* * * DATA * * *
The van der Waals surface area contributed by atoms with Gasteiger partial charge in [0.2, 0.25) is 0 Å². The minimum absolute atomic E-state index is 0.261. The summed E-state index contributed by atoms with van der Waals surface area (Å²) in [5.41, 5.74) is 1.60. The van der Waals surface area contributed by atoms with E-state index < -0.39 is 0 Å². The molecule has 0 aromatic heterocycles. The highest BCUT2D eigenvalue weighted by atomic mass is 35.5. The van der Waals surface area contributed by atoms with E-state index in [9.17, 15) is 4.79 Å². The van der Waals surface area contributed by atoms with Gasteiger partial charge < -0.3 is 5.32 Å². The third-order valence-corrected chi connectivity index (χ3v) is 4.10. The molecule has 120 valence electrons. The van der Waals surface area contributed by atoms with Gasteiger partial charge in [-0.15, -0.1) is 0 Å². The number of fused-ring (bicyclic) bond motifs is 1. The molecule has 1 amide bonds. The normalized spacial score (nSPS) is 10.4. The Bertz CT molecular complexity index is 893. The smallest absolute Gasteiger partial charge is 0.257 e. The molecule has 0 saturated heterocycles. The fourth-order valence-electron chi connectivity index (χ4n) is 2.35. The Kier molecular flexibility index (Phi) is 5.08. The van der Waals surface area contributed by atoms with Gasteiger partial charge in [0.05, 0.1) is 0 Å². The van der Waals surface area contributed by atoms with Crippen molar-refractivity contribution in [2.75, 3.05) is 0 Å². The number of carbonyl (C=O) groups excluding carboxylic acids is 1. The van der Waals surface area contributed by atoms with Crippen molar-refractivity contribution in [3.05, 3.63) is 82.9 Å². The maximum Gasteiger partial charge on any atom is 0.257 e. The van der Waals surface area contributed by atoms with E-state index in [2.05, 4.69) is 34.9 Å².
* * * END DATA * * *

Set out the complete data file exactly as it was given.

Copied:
The van der Waals surface area contributed by atoms with Gasteiger partial charge in [0.2, 0.25) is 0 Å². The minimum absolute atomic E-state index is 0.261. The summed E-state index contributed by atoms with van der Waals surface area (Å²) in [5.41, 5.74) is 1.60. The van der Waals surface area contributed by atoms with E-state index < -0.39 is 0 Å². The molecule has 0 aromatic heterocycles. The highest BCUT2D eigenvalue weighted by atomic mass is 35.5. The van der Waals surface area contributed by atoms with E-state index in [9.17, 15) is 4.79 Å². The van der Waals surface area contributed by atoms with Gasteiger partial charge < -0.3 is 5.32 Å². The third-order valence-corrected chi connectivity index (χ3v) is 4.10. The molecule has 120 valence electrons. The van der Waals surface area contributed by atoms with Gasteiger partial charge in [-0.15, -0.1) is 0 Å². The number of fused-ring (bicyclic) bond motifs is 1. The molecule has 1 amide bonds. The normalized spacial score (nSPS) is 10.4. The Bertz CT molecular complexity index is 893. The smallest absolute Gasteiger partial charge is 0.257 e. The molecule has 0 saturated heterocycles. The fourth-order valence-electron chi connectivity index (χ4n) is 2.35. The Kier molecular flexibility index (Phi) is 5.08. The van der Waals surface area contributed by atoms with Gasteiger partial charge in [0.05, 0.1) is 0 Å². The van der Waals surface area contributed by atoms with Crippen molar-refractivity contribution in [2.75, 3.05) is 0 Å². The number of carbonyl (C=O) groups excluding carboxylic acids is 1. The van der Waals surface area contributed by atoms with Crippen molar-refractivity contribution in [3.05, 3.63) is 82.9 Å². The maximum Gasteiger partial charge on any atom is 0.257 e. The van der Waals surface area contributed by atoms with E-state index in [2.05, 4.69) is 34.9 Å².